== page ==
“I miss the music,” he thought. “The women used to sing such wonderful songs. Full of power and beauty.” Only now was Taro beginning to regret his long journey, as the nightly winds chilled his weary bones. He used to be a well-connected merchant in his tribe, but now, surrounded by darkness and endless dunes of sand, he felt lost and afraid. He had crossed all known rivers, springs and oases, and now he was truly on his own. His water reserves that he hauled from the last known and mapped oasis had ended yesterday night.
“No person should ever be tested like this,” he thought. His soul began to sink at the thought of having left it all behind, only to die on the blistering hot sands and forever be remembered as a madman. “Am I doomed to be the warning for all others who dare to escape the endless desert?” The end of his journey was a place that no desert tribe had marked on their maps, and the myths and tales that spoke of it told of a land beyond the sea of sand, and all the desert peoples knew it was unending to the east.
He preferred to sleep during the day, finding a rare spot of shade under a lonely tree or some shrubbery, and traveled during the cold night. A loose-fitting robe made of black wool drooped over his thin, short body. It was a nomadic trader from whom he obtained the robe that sparked his faith in the Land of Eternal Rain.
After a full night of trekking through the shifting sands, Taro was relieved to finally see the sand dunes end, but only to be replaced by dry, arid plains. The sun was starting to rise, and like a reflection of the dunes he had crossed, it blanketed part of the dark night’s sky with a pale yellow, sandy light. Dead grass littered the landscape in patches, but there were enough small trees to give the illusion of the possibility of survival.
“If I cannot find water by midday, I fear that I will not make it to the next nightfall,” he thought. He left the dunes behind, but Taro still felt the taste of sand linger his dry mouth, accompanied by the gritty crunch between his teeth as he searched the arid land for a source of water. He was a man that the gods themselves would find unsuitable for such a journey. The desert tribes have had their bodies adapt over the years to low water consumption, but even for Taro the pains of thirst were becoming difficult to bear, both physically and mentally.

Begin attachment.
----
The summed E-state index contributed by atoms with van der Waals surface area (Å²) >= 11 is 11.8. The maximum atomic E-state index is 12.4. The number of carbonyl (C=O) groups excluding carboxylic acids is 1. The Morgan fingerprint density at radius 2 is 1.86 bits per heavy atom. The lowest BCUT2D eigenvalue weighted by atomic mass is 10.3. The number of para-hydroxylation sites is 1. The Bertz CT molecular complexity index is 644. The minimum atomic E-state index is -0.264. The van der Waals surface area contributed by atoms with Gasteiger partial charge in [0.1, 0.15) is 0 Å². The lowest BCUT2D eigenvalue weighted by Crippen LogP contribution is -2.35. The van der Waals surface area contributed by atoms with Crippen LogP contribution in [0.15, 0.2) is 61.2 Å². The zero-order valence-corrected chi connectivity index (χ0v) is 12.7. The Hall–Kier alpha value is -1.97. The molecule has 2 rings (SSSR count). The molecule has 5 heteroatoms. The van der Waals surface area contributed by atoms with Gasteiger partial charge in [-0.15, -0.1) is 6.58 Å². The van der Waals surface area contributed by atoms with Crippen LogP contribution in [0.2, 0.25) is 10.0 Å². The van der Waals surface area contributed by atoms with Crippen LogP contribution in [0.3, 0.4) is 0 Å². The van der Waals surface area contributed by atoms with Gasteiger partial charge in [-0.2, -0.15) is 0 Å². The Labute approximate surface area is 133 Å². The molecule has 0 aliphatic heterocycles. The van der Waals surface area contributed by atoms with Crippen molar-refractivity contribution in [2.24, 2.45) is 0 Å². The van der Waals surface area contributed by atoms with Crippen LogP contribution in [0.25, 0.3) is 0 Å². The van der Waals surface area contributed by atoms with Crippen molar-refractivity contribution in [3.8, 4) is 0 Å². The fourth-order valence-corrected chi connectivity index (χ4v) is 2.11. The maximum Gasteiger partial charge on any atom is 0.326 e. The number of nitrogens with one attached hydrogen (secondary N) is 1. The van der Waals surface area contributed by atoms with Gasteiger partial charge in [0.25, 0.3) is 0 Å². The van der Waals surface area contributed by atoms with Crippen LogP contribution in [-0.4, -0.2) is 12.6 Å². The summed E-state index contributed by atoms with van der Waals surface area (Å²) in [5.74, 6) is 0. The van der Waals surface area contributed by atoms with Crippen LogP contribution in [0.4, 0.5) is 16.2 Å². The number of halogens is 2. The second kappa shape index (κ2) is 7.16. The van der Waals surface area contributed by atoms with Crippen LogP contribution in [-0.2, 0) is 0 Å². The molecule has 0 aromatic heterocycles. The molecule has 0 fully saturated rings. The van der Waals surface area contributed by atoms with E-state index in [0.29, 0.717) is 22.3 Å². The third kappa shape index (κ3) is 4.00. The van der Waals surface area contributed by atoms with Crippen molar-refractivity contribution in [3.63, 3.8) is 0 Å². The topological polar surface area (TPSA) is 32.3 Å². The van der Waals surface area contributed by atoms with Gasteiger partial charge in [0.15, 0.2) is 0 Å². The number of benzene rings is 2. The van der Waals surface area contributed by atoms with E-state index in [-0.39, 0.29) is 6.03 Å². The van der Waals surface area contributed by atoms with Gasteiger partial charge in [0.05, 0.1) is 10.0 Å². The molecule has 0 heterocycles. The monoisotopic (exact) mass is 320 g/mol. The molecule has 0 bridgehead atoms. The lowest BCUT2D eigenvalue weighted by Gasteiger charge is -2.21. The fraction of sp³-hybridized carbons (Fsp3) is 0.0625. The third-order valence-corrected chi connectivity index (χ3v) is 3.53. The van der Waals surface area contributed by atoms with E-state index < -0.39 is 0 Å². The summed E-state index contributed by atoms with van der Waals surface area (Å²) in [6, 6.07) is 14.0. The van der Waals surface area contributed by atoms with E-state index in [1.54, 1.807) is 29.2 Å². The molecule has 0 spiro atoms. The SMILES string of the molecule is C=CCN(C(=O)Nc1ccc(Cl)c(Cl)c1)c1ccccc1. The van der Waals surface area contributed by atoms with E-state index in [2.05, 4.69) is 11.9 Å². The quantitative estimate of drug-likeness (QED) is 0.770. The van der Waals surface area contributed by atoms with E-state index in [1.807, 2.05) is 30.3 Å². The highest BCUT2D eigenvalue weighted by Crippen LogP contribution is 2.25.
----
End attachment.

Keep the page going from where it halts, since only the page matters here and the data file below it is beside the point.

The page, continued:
East was his new religion. So long as even a drop of faith existed in his frail, dried out body, he would continue his journey east, following his belief in the Land of Eternal Rain, the land known as Ral’Zatar.
“Just over the horizon, there the barren desert shall finally end, and a sea of wondrous green shall begin. If not this horizon, then the next one, I am sure of it. This ocean of sand cannot stop me from reaching you, Ral’Zatar. And once I reach you, I shall drink the water falling from the skies. I shall drink, and drink, until my stomach is swollen, and finally find peace in the rain.”
No one else wanted to join him in his journey. The overpopulated tribal oasis he left behind was slowly dying, and Taro knew it. After meeting with the nomadic trader, the thought of spending his entire life in the desert, moving from oasis to oasis and merely trying to survive, never to see the glory of a field of grass or trees that tower to the heavens, was a thought he could not bear any longer. And so he left all of his possessions behind, and began his trek east.
He recognized a small patch of trees that looked like a tangled knot of vines being consumed by the dry, cracked land, halfway to the horizon. He knew them as hellroot trees which used to grow near the tribal oasis, and the roots would usually be swollen with sweet tasting water. He brought with him only a small shovel, and an even smaller crescent moon shaped blade. The sun was beginning to burn the land, and he was left with only two dire choices: